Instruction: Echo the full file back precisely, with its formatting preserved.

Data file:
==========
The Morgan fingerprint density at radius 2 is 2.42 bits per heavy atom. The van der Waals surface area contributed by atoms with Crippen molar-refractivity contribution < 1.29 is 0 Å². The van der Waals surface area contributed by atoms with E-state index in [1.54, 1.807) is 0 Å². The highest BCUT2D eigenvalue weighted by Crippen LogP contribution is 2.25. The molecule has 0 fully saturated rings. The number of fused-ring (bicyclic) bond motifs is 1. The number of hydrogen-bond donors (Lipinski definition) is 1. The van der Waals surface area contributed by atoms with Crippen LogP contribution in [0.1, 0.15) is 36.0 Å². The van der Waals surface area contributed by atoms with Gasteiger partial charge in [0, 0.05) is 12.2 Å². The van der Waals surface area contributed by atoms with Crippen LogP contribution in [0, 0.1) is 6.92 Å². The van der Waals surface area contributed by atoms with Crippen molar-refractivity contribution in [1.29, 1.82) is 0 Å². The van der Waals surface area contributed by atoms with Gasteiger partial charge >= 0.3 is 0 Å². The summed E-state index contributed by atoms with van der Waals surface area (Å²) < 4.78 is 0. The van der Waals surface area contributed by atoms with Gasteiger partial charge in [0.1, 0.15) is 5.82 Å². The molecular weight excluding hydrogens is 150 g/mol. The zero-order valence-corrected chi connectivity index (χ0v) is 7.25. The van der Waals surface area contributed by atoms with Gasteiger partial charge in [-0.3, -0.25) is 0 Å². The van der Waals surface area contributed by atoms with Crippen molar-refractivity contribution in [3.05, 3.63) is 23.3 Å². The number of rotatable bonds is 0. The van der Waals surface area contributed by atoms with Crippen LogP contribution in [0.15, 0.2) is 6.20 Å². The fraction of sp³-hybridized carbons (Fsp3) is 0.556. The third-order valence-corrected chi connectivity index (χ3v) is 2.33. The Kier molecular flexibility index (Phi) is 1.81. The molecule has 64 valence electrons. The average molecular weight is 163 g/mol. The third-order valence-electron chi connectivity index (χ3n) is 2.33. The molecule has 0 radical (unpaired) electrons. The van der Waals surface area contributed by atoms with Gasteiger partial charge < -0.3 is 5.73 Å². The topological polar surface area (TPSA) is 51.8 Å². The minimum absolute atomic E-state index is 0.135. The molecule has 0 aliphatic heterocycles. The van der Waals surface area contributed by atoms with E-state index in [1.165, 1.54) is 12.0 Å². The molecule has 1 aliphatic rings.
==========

The Morgan fingerprint density at radius 2 is 2.42 bits per heavy atom. The van der Waals surface area contributed by atoms with Crippen molar-refractivity contribution < 1.29 is 0 Å². The van der Waals surface area contributed by atoms with E-state index in [1.54, 1.807) is 0 Å². The highest BCUT2D eigenvalue weighted by Crippen LogP contribution is 2.25. The molecule has 0 fully saturated rings. The number of fused-ring (bicyclic) bond motifs is 1. The number of hydrogen-bond donors (Lipinski definition) is 1. The van der Waals surface area contributed by atoms with Crippen LogP contribution in [0.1, 0.15) is 36.0 Å². The van der Waals surface area contributed by atoms with Gasteiger partial charge in [0, 0.05) is 12.2 Å². The van der Waals surface area contributed by atoms with Crippen LogP contribution in [0, 0.1) is 6.92 Å². The van der Waals surface area contributed by atoms with Crippen molar-refractivity contribution in [1.29, 1.82) is 0 Å². The van der Waals surface area contributed by atoms with Gasteiger partial charge >= 0.3 is 0 Å². The summed E-state index contributed by atoms with van der Waals surface area (Å²) < 4.78 is 0. The van der Waals surface area contributed by atoms with Gasteiger partial charge in [0.1, 0.15) is 5.82 Å². The molecular weight excluding hydrogens is 150 g/mol. The zero-order valence-corrected chi connectivity index (χ0v) is 7.25. The van der Waals surface area contributed by atoms with Gasteiger partial charge in [-0.3, -0.25) is 0 Å². The van der Waals surface area contributed by atoms with Crippen molar-refractivity contribution in [3.05, 3.63) is 23.3 Å². The number of rotatable bonds is 0. The van der Waals surface area contributed by atoms with Crippen LogP contribution in [0.15, 0.2) is 6.20 Å². The fraction of sp³-hybridized carbons (Fsp3) is 0.556. The third-order valence-corrected chi connectivity index (χ3v) is 2.33. The Kier molecular flexibility index (Phi) is 1.81. The molecule has 64 valence electrons. The average molecular weight is 163 g/mol. The third-order valence-electron chi connectivity index (χ3n) is 2.33. The molecule has 0 radical (unpaired) electrons. The van der Waals surface area contributed by atoms with Gasteiger partial charge < -0.3 is 5.73 Å². The topological polar surface area (TPSA) is 51.8 Å². The minimum absolute atomic E-state index is 0.135. The molecule has 0 aliphatic heterocycles. The van der Waals surface area contributed by atoms with E-state index in [1.165, 1.54) is 12.0 Å². The molecule has 1 aliphatic rings.